I was alone in the kitchen in the morning since I arrive at my current ministry an hour or so before the cook does. During my time in the novitiate I have had the opportunity to experience ministry at a women’s’ shelter called Our Lady’s Inn. I started preparing some side dishes, and while I was cutting up carrots I found my mind wandering through other things. I was not frustrated, but rather amused at how easily I get distracted, even from things I am passionate about, like cooking. As I called my mind back to the present I wondered about what is so spiritual about food. I have often wondered this and occasionally think I might enjoy studying food anthropology. There seems to be a significant connection between us and our food. This moment in the kitchen when I connected with the carrots was a very peace-filled one for me.
I once heard Chefs Duff Goldman, Alice Waters and Anthony Bourdain speak on a panel. During the discussion Goldman said, “If you are rotten, your food will be rotten.” This sentiment of good intentions and mindfulness is common among famous chefs. Thomas Keller, for example, is known for his mindful connection to the foods he prepares. In one of his cookbooks a coworker at his restaurant relates how Keller insisted fish be stored in the position they would have swam in, for better texture and respect. Keller also talks about the emotional journey of food being the essence of a good meal. There seems to be so much more to cooking and eating than the mere ingredients used.
Edward Espe Brown wrote that when you have cooked mindfully and taste mindfully you will not only be aware of every subtle flavor and texture but of something that is beyond things, which he names virtue. Chef Alice Waters also cites mindfulness as a quality that makes a good chef not just in the kitchen but in the whole food chain, from seed to table. If you aren’t paying attention, said Waters, then you will not be able to notice all the flavors in the food you are preparing or be able to coax the most flavors out of your ingredients.
As I was reflecting on my experience in the kitchen I thought of one of my favorite passages where Jesus meets Peter and the disciples after the resurrection with breakfast (John 21). It is not written in the story how Jesus, the fish, or the fire came to be there. I like to imagine the scene, however, and picture Jesus appearing on the shore just before dawn, sighting Peter’s ship out fishing and lovingly gathering the fuel for the fire as he waited for them to return. I picture Jesus as he cleans and prepares the fish and lays out the meal. I think it’s important that Jesus invites the disciples to add the fish they had just caught to the fire before they shared in the meal. From what I read as I perused various anthropology articles on food there seems to be a common virtue among most civilizations that food is to be shared, and this ideal is certainly a component of the Middle Eastern practice of hospitality during Jesus’ time. Inviting the disciples to be hospitable to Jesus by sharing their catch is a sort of communion, just as the disciples eating Jesus’ breakfast is a reconnection between Jesus and Peter in the wake of their broken relationship.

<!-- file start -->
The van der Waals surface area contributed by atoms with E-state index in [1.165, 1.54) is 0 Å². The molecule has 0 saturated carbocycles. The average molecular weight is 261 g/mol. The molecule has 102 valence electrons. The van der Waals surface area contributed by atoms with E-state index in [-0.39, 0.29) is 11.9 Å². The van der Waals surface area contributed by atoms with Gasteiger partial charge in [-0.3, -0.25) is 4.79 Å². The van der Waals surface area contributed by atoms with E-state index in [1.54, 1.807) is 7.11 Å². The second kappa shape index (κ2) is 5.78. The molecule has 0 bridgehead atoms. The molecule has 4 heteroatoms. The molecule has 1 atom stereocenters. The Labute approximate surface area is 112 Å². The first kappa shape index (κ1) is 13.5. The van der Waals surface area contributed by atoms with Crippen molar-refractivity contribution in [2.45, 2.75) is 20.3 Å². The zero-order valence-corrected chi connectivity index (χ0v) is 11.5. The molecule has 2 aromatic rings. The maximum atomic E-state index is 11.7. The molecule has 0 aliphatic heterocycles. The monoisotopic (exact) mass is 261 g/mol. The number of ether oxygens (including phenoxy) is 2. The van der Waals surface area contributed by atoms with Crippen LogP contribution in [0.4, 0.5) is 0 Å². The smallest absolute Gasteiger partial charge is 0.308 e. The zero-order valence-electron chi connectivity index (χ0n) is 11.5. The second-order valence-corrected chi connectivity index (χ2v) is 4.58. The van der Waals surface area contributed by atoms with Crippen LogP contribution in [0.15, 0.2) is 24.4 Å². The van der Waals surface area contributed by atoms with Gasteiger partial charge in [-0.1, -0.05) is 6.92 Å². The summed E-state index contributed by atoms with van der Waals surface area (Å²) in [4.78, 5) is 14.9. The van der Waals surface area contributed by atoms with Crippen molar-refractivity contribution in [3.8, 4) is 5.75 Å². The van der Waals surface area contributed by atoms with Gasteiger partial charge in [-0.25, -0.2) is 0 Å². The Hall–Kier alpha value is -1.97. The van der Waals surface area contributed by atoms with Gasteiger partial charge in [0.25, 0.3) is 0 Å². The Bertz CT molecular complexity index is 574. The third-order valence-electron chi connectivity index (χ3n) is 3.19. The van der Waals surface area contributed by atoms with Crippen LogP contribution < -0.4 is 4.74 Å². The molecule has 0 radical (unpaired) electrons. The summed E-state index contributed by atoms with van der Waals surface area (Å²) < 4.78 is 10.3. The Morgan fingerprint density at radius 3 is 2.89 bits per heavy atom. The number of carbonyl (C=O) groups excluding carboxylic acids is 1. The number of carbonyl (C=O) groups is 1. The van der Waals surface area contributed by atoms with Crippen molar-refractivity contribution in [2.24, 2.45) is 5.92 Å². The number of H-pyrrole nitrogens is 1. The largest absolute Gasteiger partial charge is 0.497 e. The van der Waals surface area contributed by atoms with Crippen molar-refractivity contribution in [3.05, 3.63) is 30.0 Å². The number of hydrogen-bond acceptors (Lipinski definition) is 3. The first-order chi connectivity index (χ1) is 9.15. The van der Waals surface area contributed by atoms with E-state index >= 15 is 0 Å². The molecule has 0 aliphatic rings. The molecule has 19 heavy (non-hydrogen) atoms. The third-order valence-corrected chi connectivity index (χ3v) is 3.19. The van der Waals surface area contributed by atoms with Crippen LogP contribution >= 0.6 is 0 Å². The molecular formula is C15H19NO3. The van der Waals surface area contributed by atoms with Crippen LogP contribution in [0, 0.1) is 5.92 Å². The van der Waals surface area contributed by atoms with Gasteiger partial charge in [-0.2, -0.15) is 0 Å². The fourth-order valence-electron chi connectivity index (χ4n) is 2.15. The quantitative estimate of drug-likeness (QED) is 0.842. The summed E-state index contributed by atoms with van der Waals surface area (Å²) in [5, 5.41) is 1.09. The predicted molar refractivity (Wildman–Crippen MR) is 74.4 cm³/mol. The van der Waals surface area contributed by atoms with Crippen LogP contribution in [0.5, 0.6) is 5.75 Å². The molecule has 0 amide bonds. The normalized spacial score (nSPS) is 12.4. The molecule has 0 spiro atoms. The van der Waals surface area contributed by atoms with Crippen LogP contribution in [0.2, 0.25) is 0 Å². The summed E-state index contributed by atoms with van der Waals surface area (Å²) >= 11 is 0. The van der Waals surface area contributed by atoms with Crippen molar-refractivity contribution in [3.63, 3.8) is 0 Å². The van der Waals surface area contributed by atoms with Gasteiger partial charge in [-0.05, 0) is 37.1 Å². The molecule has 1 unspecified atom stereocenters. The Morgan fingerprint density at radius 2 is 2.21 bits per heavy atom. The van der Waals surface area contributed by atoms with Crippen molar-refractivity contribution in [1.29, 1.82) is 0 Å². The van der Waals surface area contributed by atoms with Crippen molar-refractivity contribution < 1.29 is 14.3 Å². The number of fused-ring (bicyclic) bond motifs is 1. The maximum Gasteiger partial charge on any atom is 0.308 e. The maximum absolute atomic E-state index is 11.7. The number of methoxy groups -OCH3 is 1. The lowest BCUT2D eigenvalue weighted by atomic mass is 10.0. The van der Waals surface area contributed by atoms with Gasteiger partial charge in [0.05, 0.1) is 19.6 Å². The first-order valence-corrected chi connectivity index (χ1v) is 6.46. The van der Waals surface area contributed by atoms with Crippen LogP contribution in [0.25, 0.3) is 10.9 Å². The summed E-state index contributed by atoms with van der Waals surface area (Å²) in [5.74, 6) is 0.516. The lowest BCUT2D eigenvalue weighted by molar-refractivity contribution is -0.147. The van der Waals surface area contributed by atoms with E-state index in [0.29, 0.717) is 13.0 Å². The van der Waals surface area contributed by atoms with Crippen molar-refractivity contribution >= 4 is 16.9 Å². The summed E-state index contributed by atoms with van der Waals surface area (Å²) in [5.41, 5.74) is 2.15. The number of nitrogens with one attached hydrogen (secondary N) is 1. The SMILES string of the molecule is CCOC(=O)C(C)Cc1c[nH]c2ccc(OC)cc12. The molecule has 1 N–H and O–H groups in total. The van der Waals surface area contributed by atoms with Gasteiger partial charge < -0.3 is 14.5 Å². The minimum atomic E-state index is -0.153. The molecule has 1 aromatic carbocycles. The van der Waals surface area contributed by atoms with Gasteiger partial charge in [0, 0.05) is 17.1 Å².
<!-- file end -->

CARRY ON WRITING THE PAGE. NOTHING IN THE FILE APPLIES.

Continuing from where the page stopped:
Food has always allowed people to connect and share their lives. I think we are losing this in our culture today as eating alone loses its taboo, and fast food and TV dinners are on the rise. Simply eating next to someone does not mean you are eating with them. This reality reminds me of Anthony Gittins’ imperative that ministry must be an act that is with others, not over them. My ministry then is not only to put a meal on the table but to be mindfully present as I prepare it, to share it with others by eating with those I serve, and to ask for their input about it. I’m glad that I can connect my desire to be more mindful in general to an activity I enjoy and feel passionate about. I’m happy that I can practice this form of spirituality and hospitality in an arena that is a common aspect in everyone’s life.